I am an organizer, can’t help it, so canning season is yet another reason to get my organization on. Being prepared for canning is a crucial component of creating a safe, delicious, quality product; it’s not just for the type A personality!
I have a rolling cart that all my canning supplies go on so I can roll it into my (small) kitchen when I need them and into the pantry when I don’t. It makes things easier to keep track of and restock when supplies are low. Getting into the middle of a canning project and not having enough pectin, lids, or vinegar is incredibly frustrating.
* Keep your kitchen clean
* Dedicate a set of towels, dishrags, and cutting boards for canning only
* Get your wooden spoons, bubble freers, kettles, measuring cups, and the like out and ready.
* Check your jars for cracks or chips, recycle or use battered ones for freezing
* Check rings. If they’re rusty, out they go.
* Replace your pectin; it stays good for about a year. I love Pamona’s pectin (when not using the apple pectin I made the year before) which uses calcium instead of sugar as the gelling agent allowing the use of honey, agave, stevia, fruit juice and the like as sweetener in ANY amount desired. It can be found in small boxes at Fred Meyer or in small AND bulk quantities to share with friends at the Vancouver Food Cooperative online store (www.vancouverfood.coop).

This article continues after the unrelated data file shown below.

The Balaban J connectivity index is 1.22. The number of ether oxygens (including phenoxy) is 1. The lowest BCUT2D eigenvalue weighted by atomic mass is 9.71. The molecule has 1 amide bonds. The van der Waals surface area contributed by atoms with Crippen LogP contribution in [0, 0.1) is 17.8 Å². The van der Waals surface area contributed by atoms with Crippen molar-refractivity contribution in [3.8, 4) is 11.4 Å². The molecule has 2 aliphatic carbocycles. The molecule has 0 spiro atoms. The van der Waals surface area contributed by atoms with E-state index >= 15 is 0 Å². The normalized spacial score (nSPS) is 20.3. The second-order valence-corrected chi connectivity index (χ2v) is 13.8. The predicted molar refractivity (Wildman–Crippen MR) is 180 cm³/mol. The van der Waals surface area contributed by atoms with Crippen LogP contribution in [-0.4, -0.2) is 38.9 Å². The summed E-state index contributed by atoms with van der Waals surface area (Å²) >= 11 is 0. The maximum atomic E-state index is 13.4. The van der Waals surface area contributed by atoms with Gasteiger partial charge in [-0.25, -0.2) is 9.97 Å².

* Stock up on vinegar for quick pickling: white, balsamic, wine as long as it has a minimum of 5% acidity!
* Invest in that new pickling crock or canner; you know you want to.
* Have your pressure canner dial, rings, and condition checked with the WSU Master Food Preservers BEFORE canning this year. It literally could save your life.
This is just the beginning of canning season with pints and quarts of pickled jalepenos, green beans, blueberry pie filling, spaghetti sauce, salsa, peaches, mushrooms, applesauce, raspberry jam, and crabapple jelly to come! I hope to see you at a waterbath, pressure canning, or pickling class this summer!